What advice do you have for students interested in pursuing their counseling degree? How can people stand out in this field?
My advice for any student interested in pursuing their counseling degree is to do it. Understand that it will be hard at times; you will need to do a lot of self-reflection and discovery. I tell my students all the time that they thought going into a counseling program would be learning to work with others, but really you learn to work with yourself.
You will learn more about yourself in a counseling graduate program than you realized even existed. But to stand out in this field, you have to be real. As counselors, counselors in training, all we have is our integrity. Our name and who we are. Being genuine in this profession, in this academic journey, makes you stand out, and it is what will make clients want to come and see you.
What, if anything, did you not expect from your career path?
I never expected to be here today in academics. I hated school with a passion. I think today if you were to go back and ask my high school teachers if they thought I would have a Ph.D. and be teaching in a program, they would probably laugh. But what I found in this career path is there is always the support from colleagues to take the next step, climb a little higher, and to go the path that is best for each person individually.
As a counselor, I never expected people to be so honest with what is going on in their life. As counselors, we create a safe space for our clients to talk about some of the hardest things that have gone on in their life. I never expected that work to be so sacred, and what I mean by that is truly being honored for a client to let me hear their experiences. It takes a lot of courage to be vulnerable and talk about the hard stuff that has happened in one’s life. It really is sacred work.
What do most people not understand about working in the counseling field?
I believe most people think about counseling as a way to help fix what is going on in others’ lives. What most people do not understand about working in the counseling field is that as a counselor, my job is not to fix or problem-solve. I’m there to help guide my client to find their own truth. I tell my students all the time that our clients know their truth, but it's kind of like a lawn during the fall. You know the grass is still there, but it gets covered up by the leaves. As counselors, our job is to help our clients find the tools to sweep those leaves away and find their truth that has gotten covered up. We are the compass for the journey of healing that our clients are on.
How have you found ways to effectively connect with students online?
Our program is very unique in that I’m not sure there is a way to not connect with students online. We are utilizing technology that allows us to see our students every day in the classroom as they submit video discussions. We see our students in person at the residency. I think those who created our program really had intentionality that we would be an online program that connects with our students. But as faculty, we have to carry that intentionality also. I go into every course with the idea that I want to know my students; I want to connect with them because one day, they will be my colleague in counseling.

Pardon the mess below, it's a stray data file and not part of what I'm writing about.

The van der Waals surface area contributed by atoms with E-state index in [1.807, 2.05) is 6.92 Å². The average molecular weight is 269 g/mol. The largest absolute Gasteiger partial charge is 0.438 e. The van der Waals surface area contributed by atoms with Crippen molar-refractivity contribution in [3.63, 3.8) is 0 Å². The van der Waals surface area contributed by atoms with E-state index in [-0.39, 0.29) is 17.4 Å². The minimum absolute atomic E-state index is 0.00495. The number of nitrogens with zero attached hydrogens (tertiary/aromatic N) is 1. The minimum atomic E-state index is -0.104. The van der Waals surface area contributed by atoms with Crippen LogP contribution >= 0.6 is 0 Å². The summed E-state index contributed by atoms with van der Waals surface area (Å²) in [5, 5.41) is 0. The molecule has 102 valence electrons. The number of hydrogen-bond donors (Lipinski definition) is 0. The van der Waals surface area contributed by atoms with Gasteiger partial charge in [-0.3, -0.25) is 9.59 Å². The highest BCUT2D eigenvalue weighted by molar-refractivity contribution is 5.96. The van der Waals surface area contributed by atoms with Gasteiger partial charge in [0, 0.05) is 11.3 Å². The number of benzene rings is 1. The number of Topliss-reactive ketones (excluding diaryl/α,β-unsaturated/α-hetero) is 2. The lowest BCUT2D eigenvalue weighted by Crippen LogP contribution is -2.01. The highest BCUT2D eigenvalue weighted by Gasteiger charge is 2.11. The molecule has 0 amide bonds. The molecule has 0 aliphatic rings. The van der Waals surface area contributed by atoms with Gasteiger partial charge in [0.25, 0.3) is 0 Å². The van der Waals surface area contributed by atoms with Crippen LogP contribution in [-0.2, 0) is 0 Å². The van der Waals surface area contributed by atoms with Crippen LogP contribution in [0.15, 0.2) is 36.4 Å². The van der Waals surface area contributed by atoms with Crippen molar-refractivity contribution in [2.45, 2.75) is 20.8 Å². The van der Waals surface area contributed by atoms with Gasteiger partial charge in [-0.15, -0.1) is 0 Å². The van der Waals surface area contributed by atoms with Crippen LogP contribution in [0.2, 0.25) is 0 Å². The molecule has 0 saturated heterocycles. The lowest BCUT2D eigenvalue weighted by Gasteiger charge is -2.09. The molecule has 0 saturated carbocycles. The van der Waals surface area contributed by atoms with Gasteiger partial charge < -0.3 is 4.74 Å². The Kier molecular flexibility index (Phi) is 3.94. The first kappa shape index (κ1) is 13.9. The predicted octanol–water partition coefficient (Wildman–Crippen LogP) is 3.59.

What do you enjoy doing when you’re not working?
When I am not working, I am a homebody for the most part. I read a lot; I love fantasy and escape type books. You put a Harry Potter book in front of me, and I can get lost in it for hours. I have my four amazing pugs that keep me busy. But I also travel as frequently as I can. I am a huge Disney fanatic, so you can often catch me planning that next Disney World escape when I have those free moments.
What are one (or two) books every student in the counseling program should read?
One of the books that I really recommend for students in a counseling program is “The Encyclopedia of Counseling” by Howard Rosenthal. It’s just a great resource book that can really help students prepare for their licensure exam that comes down the road after they graduate.
The other book that I highly recommend is “The Gift of Therapy” by Irvin D. Yalom, M.D. It is a phenomenal story of an individual who learns to have a love and passion for the profession of counseling. Dr. Yalom talks about his failures as a counselor, his discovery of himself, and how he learned from every client that sat across from him. It’s an amazing book.
Why is education important to society as well as to you personally?
Education is what makes us question how things can get better; what is the next new thing that can happen that will create social change. When I think about education in general but also for me, personally, I always find myself going back to (Jerome) Bruner’s theory of education, which I feel is often overlooked. Education, regardless of how structured a program is or how standardized courses become, remains a personal journey. There is a power in this experience moving from steps in getting a degree to becoming something symbolic that holds meaning based on personal experiences. For me, education will always be not about fulling the needs of others, but fulling my own needs and maintaining that there is always something new and exciting to learn.
Joe Cote is a staff writer at Southern New Hampshire University. Follow him on Twitter @JoeCo2323.